“The power of this law is that it really helps kids,” noted Elissa Rumsey, Compliance Monitoring Coordinator at OJJDP and DOJ Whistleblower, DC.

“ We need a strong federal presence with adequate funding. Congress should proceed with a fortified reintroduction of JJDPA,” Professor Dean Hill Rivkin, Distinguished Professor, University of Tennessee College of Law, TN

“The time is ripe to re-authorize the JJDPA and in so doing make the changes necessary to improve the accountability and oversight of juvenile justice grants. I do not view this hearing as an obstacle to re-authorization, but an opportunity to improve upon a historic and strategic Act of Congress that has assisted states like mine to do the right thing for youth.” Judge Steven Teske, Chief Judge, Clayton County Juvenile Court, GA.

At the hearing, Senator Charles Grassley and Senator Sheldon Whitehouse (D-RI) both reaffirmed their commitment to reintroducing and passing a strengthened Juvenile Justice and Delinquency Prevention Act (JJDPA). The Senators co-sponsored S. 2999 to reauthorize JJDPA in December, 2014. The bill strengthened the core protections and accountability since the last reauthorization more than 13 years ago. 

To watch the hearing or read the testimony, go to the U.S, Senate Judiciary Committee website.

“Sixth Amendment Right to… Detention?”

Najja Quail, CFYJ Policy Intern Tuesday, 14 April 2015 Posted in 2015, Federal Update

By Najja Quail, CFYJ Intern

“Without counsel, an accused’s chances of regaining liberty are substantially prejudiced.” The Constitution Project recently hosted a luncheon to discuss its recent report on pretrial justice and the right to counsel at first judicial bail hearings. In its report, The Constitution Project highlighted the lack of constitutionally mandated counsel for indigent clients at pretrial hearings where bail is set, often at an amount that no indigent citizen could pay. The lack of representation at these hearings often results in indigent clients spending unnecessary time in jail, not because of an adjudication of guilt, but simply because they cannot afford bail. For youth, the negative impacts of this practice are even more detrimental.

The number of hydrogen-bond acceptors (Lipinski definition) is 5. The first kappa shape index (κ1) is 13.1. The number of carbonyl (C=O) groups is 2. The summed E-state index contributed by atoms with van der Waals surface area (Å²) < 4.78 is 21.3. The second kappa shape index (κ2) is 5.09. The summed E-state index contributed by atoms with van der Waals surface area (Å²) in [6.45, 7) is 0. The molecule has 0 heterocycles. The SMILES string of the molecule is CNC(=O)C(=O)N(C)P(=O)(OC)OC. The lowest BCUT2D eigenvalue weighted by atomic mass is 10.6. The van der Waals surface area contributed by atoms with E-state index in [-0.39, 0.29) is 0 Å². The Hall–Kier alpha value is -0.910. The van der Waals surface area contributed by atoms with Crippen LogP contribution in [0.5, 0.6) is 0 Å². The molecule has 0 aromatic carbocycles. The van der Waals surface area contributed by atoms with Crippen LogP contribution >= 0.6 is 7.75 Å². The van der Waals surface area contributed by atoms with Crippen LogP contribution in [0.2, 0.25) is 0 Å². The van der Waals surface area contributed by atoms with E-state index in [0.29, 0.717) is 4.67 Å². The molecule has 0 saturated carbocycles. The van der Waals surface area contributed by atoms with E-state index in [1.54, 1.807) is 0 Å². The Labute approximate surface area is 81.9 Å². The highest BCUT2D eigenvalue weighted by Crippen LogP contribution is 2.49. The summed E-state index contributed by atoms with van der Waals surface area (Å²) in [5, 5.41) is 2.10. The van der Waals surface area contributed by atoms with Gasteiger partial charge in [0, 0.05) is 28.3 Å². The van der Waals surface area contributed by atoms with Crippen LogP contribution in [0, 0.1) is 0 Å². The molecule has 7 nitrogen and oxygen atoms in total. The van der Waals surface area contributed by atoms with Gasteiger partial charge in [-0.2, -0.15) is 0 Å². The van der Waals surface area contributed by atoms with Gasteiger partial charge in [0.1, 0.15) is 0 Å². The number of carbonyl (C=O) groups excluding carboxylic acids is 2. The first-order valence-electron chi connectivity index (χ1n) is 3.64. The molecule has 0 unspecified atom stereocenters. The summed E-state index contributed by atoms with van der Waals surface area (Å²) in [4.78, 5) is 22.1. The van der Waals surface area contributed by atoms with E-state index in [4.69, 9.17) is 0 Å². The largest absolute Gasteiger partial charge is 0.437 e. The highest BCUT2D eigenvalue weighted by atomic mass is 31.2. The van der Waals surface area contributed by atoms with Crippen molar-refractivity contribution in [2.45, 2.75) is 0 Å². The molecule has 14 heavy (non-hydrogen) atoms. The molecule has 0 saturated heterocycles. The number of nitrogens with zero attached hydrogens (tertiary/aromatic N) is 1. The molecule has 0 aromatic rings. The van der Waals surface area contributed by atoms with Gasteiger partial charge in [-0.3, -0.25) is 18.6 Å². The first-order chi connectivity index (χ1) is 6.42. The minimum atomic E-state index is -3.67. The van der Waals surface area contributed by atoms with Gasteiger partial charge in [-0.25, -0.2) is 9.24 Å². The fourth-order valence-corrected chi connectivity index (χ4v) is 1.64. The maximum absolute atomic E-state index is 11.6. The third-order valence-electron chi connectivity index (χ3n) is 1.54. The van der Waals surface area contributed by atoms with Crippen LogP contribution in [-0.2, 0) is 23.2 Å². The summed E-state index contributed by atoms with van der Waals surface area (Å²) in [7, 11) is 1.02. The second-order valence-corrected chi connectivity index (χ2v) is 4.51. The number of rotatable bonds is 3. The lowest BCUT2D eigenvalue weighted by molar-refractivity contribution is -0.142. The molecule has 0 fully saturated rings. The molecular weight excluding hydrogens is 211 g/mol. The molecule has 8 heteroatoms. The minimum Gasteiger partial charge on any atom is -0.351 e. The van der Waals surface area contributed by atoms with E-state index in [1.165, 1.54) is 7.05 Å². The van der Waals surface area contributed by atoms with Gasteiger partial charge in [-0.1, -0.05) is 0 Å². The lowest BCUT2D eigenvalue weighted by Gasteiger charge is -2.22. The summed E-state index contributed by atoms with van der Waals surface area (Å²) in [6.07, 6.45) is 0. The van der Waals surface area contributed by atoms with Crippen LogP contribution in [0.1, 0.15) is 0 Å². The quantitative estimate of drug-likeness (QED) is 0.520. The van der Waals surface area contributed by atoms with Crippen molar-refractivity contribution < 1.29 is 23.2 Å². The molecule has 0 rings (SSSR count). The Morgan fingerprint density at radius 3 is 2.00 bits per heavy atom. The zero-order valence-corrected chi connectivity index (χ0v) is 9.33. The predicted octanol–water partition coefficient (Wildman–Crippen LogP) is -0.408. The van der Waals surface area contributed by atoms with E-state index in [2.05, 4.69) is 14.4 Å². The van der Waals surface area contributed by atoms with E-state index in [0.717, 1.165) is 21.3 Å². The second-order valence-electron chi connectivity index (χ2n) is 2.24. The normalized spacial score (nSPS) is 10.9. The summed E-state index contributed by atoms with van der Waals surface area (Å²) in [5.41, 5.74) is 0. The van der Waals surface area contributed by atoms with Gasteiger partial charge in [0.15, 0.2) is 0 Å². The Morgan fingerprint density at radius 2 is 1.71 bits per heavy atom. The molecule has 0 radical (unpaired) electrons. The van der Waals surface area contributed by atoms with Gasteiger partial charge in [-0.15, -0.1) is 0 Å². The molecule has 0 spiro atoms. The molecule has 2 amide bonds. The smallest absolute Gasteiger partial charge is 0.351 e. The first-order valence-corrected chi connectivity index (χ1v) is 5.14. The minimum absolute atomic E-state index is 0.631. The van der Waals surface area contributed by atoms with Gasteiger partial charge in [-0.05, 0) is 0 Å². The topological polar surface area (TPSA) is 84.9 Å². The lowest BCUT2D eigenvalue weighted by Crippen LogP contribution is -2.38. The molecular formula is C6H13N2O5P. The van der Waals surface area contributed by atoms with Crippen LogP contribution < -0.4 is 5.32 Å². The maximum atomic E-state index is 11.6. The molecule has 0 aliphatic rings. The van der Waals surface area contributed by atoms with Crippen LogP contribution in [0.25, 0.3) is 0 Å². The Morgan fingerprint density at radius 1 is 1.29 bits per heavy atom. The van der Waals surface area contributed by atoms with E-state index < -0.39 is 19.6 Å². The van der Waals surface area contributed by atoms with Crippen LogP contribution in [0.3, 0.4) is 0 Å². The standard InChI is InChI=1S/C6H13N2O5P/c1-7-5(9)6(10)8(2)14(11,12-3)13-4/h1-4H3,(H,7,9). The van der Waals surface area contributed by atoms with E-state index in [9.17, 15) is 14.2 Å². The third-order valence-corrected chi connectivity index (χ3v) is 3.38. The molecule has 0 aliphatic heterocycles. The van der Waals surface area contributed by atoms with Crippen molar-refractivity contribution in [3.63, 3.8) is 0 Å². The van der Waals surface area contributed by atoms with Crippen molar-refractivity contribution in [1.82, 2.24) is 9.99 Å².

More often than not, the result of the lack of counsel at preliminary hearings is detention. For youth charged as adults, this often means being detained in an adult jail. The Prison Rape Elimination Act (PREA) requires that youth in adult facilities be separated by sight and sound from the adult population. Too often this results in youth being placed in solitary confinement, a torturous practice, before any adjudication of guilt. The Juvenile Justice and Delinquency Prevention Act (JJDPA) does not require sight and sound separation for youth charged as adults, a loophole with equally devastating consequences.

In Rothgery v. Gillespie, Justice Souter asserted that “counsel’s advocacy at the initial appearance is essential to the fair administration of our system of justice.” The lack of counsel often results in youth being unnecessarily detained which places them at a grave disadvantage. As a country, we consistently recognize the vulnerability of youth and generally view them as a group requiring special protections. However, when it comes to our treatment of youth involved in the justice system, we seem to lose sight of the fragility of youth and often treat them harsher than adults. The loss of liberty is one of the most highly protected constitutional rights, a right that does not disappear simply because someone is accused of committing a crime.

To learn more about pretrial justice and judicial bail hearings, please contact The Constitution ProjectConstitution Project.